Vaev is the Danish duo of well-known fiddler Poul Lendal (of Lang Linken, Harpens Kraft et al.) who, as well as fiddle, here plays spoons, rummelpot (friction drum), seljefløjte (no-hole whistle) and jew’s-harp, and David Mondrup, who’s the laptopper but also contributes piano and other keyboards described as ‘with and without bellows.’ Andrew Cronshaw introduces you to their latest exploration, Sløjfen.


world music In the basement of a restaurant in the city of A Coruña, Galicia, we find fifteen guys in black shirts, black trousers, black trilbies. Eleven sing and play traditional hand percussion including pandeiretas (tambourines), cunchas (scallop shells) and tarabelas (split bamboo slap-sticks), the other four add gaitas, accordion, saxes, bombo (bass drum) and cymbals. Os do Fondo da Barra (literal translation: ‘The ones at the bottom of the bar’) is kind of like a male version of a female pandeiretera group plus instrumentalists. While being very much a lively present-day thing, not a historical exercise, the group reflects and draws upon the repertoires of the old Galician corales or coros, the singing, playing and dancing ‘grupos folkloricos’ on their new recording, BâNZô. Andrew Cronshaw takes you there.


world music Mountains function as natural barriers between cultures, and the Caucasus region, a landscape squeezed between the Black and Caspian seas, serves as example of how this can be. Comprising Armenia, Azerbaijan, Georgia, and the Dagestan area of Russia, and framed by the Caucasus Mountains, these countries and regions act as a barrier between Eastern Europe and Western Asia. And needless to say, musical traditions connected to, but not exactly like their cross-continental counterparts, flourish. Stringed instruments such as the tar, the gopuz, the saz, and the avar tambur drive sometimes frantic, other times hypnotic classical Caucasus modal music known as mugham. So, when Jolana electric guitars, imported from what was then Czechoslovakia, became popular in the 1960s, musicians tuned them to quarter tones and deployed them to move the mugham into the latter half of the 20th century and beyond.

Rəhman Məmmədli, whose music relies heavily on traditional sounds from the Caucasus, is perhaps the leading example of electrified mugham, something the new collection Azerbaijani Gitara Volume 2 makes apparent. Using distortion to parrot Azerbaijani vocal styles and adding frets to better achieve traditional accuracy, his music overflows with intensity and mountain-swept power. Check out “Uca Dağlar Başında” to hear it. The tune begins with his guitar, playing a suspected chord over a subtle synth bed, the piercing high tones echoing as off the mountains themselves before the canned rhythm track kicks in, adding chords for him to flit between, his guitar tussling with itself, scaling heights and plummeting to cavernous depths. Read Bruce Miller's review and hear some of the music.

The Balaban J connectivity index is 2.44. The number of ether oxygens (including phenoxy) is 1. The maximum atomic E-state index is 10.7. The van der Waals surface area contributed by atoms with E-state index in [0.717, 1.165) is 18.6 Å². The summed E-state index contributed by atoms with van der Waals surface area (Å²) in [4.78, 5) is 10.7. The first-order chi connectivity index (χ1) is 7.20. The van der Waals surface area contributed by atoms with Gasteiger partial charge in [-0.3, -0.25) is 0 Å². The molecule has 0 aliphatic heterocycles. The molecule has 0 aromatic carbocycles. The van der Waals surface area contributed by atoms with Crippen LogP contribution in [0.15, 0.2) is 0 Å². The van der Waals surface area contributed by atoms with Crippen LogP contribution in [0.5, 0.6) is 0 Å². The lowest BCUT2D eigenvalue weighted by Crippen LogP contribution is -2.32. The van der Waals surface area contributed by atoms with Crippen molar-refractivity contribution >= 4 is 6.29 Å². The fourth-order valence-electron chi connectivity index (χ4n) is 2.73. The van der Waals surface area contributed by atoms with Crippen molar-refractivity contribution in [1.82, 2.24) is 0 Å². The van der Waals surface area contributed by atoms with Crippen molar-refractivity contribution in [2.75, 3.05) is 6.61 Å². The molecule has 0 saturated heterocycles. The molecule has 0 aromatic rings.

world music

world music

If you’ve heard any maloya music from the Indian Ocean island of Réunion, the chances are it brings to mind a characteristic rhythm played on percussion, and probably an image of today’s best-known maloya musician internationally, Danyel Waro, energetically shaking his rectangular flat kayamb shaker. Ann O’aro’s third recording isn’t at all like that, even though she’s toured with Waro, and his son Bino is the percussionist in her band, along with trombone player Teddy Doris and electronic manipulations by Brice Nauroy. Bleu is an album far from the usual, far from what’s generally thought of as maloya, and indeed music that wouldn’t immediately be identified as from Réunion. For both Ann O’aro and the music of Réunion, it’s quite a step, and an interesting one. Read Andrew Cronshaw's review and listen to some of the music.

Bleu is our June, 2024 selection for Music of the Month. Subscribers will receive the recording along with new music each month. Find out more and consider subscribing to support RootsWorld


world music Part of the Wagogo tribe, the Zawose family are the most internationally recognized group of musicians from the hilly Dodoma region of Tanzania, and they are masters of Gogo music, which not only incorporates chizeze, musical bow, and ilimba (sanza/mbira), but also includes haunting choral vocals as well as dance. And The Zawose Queens, a duo featuring the late Hukwe Zawose’s daughter Pendo and his granddaughter Leah, are making their debut on Real World, the same label that recorded their father 28 years ago. Maisha has its roots in Wagogo legitimacy. Read Bruce Miller's review and listen to the music.


world music Kurdish Syrian Bouzouki player Mohammad Syfkhan now calls Ireland home, after fleeing the war in Syria in 2011. The record, which features his electrified bouzouki, sometimes accompanied by cello or saxophone, weaves over a canned rhythm section and is deliriously infectious. The rhythms conjure limitless expanses. There are undertones of Egypt here, occasionally the speed of dabke from Syria?s Houran region there. Needless to say, this debut is long overdue. With nary a duff track in the mix, Syfkhan wraps his bouzouki around the programmed percussion in a way that makes at least some of what?s here ready for the dance floor. But he never lets go of the music?s romance. Read Bruce Miller's review and listen to some of the music.


world music

world music